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How to Build a Windmill Generator Science Project

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  • 0:04 Introduction to the Experiment
  • 1:03 Materials
  • 1:36 Steps of the Experiment
  • 3:39 How It Works
  • 4:07 Lesson Summary
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Lesson Transcript
Instructor: Amanda Robb

Amanda holds a Masters in Science from Tufts Medical School in Cellular and Molecular Physiology. She has taught high school Biology and Physics for 8 years.

In this project, you'll be making your own wind generator at home. It won't be big enough to power your entire house, but you will be able to light a light bulb using a simple turbine.

Introduction to the Experiment

Let's take a moment to look over the general information about the experiment we are going to conduct:

Goal: To build a model windmill generator to power a lightbulb
Age: Middle school and up
Safety Concerns: Hot glue can burn you, so you have to be careful not to get it on your skin
Time: Two hours

Global warming is a hot topic today, literally! Global warming is increasing the temperature of the earth and causing all sorts of natural disasters like hurricanes, droughts, and floods. Excess carbon dioxide causes global warming and is produced from burning fossil fuels to make energy, like coal and oil. One solution to this problem is to use a renewable energy source, like wind, that doesn't create carbon dioxide.

But how can windmills create electricity? Wind in the atmosphere pushes the blades of the windmill, which rotate a turbine inside the structure. The turbine spins large coils of wire around a magnet, which creates the electricity we use in our house. Today, we're going to build a model of this technology to power a light bulb.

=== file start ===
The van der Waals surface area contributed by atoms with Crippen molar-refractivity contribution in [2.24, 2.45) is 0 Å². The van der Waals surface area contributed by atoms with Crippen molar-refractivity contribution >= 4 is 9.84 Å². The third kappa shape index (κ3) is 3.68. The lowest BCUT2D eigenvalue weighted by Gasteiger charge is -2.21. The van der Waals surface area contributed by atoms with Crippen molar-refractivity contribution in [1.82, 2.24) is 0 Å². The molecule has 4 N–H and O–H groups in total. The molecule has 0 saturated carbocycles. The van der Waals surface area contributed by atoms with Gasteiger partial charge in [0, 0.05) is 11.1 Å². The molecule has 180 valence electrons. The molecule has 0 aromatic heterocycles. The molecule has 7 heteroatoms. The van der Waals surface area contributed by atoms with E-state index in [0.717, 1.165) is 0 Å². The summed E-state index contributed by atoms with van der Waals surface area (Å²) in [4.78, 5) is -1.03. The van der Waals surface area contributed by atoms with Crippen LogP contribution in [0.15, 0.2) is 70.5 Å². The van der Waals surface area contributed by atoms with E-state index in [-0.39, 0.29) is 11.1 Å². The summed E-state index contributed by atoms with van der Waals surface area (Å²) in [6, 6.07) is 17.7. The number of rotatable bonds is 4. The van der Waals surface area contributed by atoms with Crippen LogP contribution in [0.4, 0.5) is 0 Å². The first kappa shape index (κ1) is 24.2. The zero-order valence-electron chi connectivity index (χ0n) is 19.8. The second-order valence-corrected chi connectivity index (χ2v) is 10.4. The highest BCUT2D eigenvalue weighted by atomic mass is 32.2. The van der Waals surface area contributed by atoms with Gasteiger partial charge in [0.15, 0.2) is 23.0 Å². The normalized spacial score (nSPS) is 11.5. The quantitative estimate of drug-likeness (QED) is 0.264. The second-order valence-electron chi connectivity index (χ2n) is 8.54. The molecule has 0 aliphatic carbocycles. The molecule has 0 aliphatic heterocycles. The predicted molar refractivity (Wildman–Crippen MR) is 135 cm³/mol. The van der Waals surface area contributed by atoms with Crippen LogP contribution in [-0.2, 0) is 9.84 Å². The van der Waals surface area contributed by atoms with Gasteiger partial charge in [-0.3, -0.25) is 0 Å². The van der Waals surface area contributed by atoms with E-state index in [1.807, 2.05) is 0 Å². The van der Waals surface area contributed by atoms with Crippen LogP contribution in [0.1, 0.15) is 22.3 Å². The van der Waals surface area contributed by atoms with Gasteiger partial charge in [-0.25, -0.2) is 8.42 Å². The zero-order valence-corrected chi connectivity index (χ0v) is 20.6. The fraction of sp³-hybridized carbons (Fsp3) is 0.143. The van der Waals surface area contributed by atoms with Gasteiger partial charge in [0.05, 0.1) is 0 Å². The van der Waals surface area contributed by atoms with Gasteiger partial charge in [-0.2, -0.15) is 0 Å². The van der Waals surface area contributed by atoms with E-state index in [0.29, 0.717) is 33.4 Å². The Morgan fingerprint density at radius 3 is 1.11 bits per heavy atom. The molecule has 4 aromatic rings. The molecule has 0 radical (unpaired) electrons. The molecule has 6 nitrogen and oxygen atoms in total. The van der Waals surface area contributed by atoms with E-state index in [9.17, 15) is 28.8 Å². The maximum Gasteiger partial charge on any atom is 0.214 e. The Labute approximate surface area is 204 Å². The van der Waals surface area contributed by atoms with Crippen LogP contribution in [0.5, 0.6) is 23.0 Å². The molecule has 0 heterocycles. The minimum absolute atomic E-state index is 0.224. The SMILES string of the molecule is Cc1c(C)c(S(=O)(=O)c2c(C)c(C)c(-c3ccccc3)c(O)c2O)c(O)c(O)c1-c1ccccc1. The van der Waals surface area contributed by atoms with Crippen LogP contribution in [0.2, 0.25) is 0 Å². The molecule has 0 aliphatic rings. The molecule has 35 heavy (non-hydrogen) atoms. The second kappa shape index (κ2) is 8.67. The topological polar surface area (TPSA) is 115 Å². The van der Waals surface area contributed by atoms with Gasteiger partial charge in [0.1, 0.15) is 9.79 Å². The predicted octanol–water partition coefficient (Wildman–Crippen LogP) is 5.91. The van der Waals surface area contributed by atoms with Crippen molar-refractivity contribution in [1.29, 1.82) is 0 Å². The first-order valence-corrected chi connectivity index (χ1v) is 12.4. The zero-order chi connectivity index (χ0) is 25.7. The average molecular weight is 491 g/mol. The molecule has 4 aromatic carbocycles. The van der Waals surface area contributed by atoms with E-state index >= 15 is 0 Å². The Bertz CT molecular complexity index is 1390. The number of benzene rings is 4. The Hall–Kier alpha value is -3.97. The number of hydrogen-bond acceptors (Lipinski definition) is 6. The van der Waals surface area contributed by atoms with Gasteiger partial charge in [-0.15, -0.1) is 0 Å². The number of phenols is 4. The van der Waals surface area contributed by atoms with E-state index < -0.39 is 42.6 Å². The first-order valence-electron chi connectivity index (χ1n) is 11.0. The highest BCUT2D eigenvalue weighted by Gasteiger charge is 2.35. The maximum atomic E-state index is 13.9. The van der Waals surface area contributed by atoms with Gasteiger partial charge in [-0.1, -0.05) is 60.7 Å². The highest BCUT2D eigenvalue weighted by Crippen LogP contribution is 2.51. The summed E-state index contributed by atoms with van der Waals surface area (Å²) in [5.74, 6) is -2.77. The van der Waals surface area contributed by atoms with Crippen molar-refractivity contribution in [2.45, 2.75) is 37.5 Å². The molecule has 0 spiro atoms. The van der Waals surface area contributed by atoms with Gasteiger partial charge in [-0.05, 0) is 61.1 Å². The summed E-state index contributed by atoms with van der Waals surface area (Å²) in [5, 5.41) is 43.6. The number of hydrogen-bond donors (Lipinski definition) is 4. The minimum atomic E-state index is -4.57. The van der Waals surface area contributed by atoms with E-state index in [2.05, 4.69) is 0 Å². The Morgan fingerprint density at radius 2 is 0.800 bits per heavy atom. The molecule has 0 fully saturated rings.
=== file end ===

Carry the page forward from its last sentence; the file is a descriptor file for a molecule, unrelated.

Materials

Here's our list of materials that we need to conduct this experiment:

  • 1 3-inch nail
  • Paper towel tube
  • 26 wooden popsicle sticks
  • Craft glue
  • Hot glue
  • 1 wooden craft circle, about 3 inches in diameter
  • 6 pieces of card stock, 5 inches long by 2 inches wide
  • Small household fan
  • 1 neodymium magnet that will fit inside the paper towel tube
  • Masking tape
  • At least 3 feet of 30-gauge copper magnet wire
  • A 1.5 volt light bulb; and finally
  • Scissors

Steps of the Experiment

1. Start by creating your base. Glue 10 popsicle sticks side by side. Glue an additional 10 sticks on top of that layer in the opposite direction. Allow about 30 minutes to dry.

  • Here's a safety tip to consider: Hot glue can burn you; be careful and avoid getting it on your hands.

2. While your base is drying, use the hot glue to attach the craft circle to the head of the nail.

3. Next, hot glue 6 popsicle sticks to the craft circle to make the blades of the windmill.

4. Use the craft glue to attach the card stock to finish forming each blade.

5. Next, puncture the nail through both sides of the paper towel tube about 1 inch from the top. Spin the nail to make sure it moves freely through the tube.

6. Hot glue the paper towel tube to the base with the nail at the top once the base is dry.

  • Here's a quick safety tip: Neodymium magnets are very strong; don't place them near any electronics!

7. Next, glue the magnet to the nail inside the paper towel tube.

8. Next, coil the magnet wire around the outside of the paper towel tube around the area containing the magnet. Leave about 5 inches on either side of the wire to attach to the light bulb.

9. Tape the wires to the paper towel tube to keep them in place.

10. Now, make sure the wire is exposed under the plastic. You may need to use scissors to cut back some of the plastic. Then, coil the wires around the base of the light bulb, making sure they are connected tightly; and finally

11. It's time to test your turbine. Turn on the fan to spin the blades and watch your light bulb light up.

You may need to do some troubleshooting:

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